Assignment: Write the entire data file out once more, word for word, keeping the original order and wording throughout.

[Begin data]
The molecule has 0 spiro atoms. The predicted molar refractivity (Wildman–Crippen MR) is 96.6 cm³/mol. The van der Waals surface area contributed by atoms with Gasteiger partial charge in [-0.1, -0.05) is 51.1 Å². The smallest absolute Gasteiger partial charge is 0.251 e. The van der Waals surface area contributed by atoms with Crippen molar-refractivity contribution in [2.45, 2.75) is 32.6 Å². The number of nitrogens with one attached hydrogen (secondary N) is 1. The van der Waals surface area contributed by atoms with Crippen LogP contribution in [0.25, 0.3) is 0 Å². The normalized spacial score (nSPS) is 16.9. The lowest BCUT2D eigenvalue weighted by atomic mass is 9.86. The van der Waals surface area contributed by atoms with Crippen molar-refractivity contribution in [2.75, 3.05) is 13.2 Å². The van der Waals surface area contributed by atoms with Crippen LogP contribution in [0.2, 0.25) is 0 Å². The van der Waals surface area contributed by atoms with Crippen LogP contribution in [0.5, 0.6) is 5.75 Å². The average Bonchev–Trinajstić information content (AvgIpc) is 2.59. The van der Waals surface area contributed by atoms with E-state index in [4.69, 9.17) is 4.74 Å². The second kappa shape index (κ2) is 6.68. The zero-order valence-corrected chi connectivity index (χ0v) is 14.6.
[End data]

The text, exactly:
The molecule has 0 spiro atoms. The predicted molar refractivity (Wildman–Crippen MR) is 96.6 cm³/mol. The van der Waals surface area contributed by atoms with Gasteiger partial charge in [-0.1, -0.05) is 51.1 Å². The smallest absolute Gasteiger partial charge is 0.251 e. The van der Waals surface area contributed by atoms with Crippen molar-refractivity contribution in [2.45, 2.75) is 32.6 Å². The number of nitrogens with one attached hydrogen (secondary N) is 1. The van der Waals surface area contributed by atoms with Crippen LogP contribution in [0.25, 0.3) is 0 Å². The normalized spacial score (nSPS) is 16.9. The lowest BCUT2D eigenvalue weighted by atomic mass is 9.86. The van der Waals surface area contributed by atoms with Crippen molar-refractivity contribution in [2.75, 3.05) is 13.2 Å². The van der Waals surface area contributed by atoms with Crippen LogP contribution in [0.2, 0.25) is 0 Å². The van der Waals surface area contributed by atoms with Crippen LogP contribution in [0.5, 0.6) is 5.75 Å². The average Bonchev–Trinajstić information content (AvgIpc) is 2.59. The van der Waals surface area contributed by atoms with E-state index in [4.69, 9.17) is 4.74 Å². The second kappa shape index (κ2) is 6.68. The zero-order valence-corrected chi connectivity index (χ0v) is 14.6.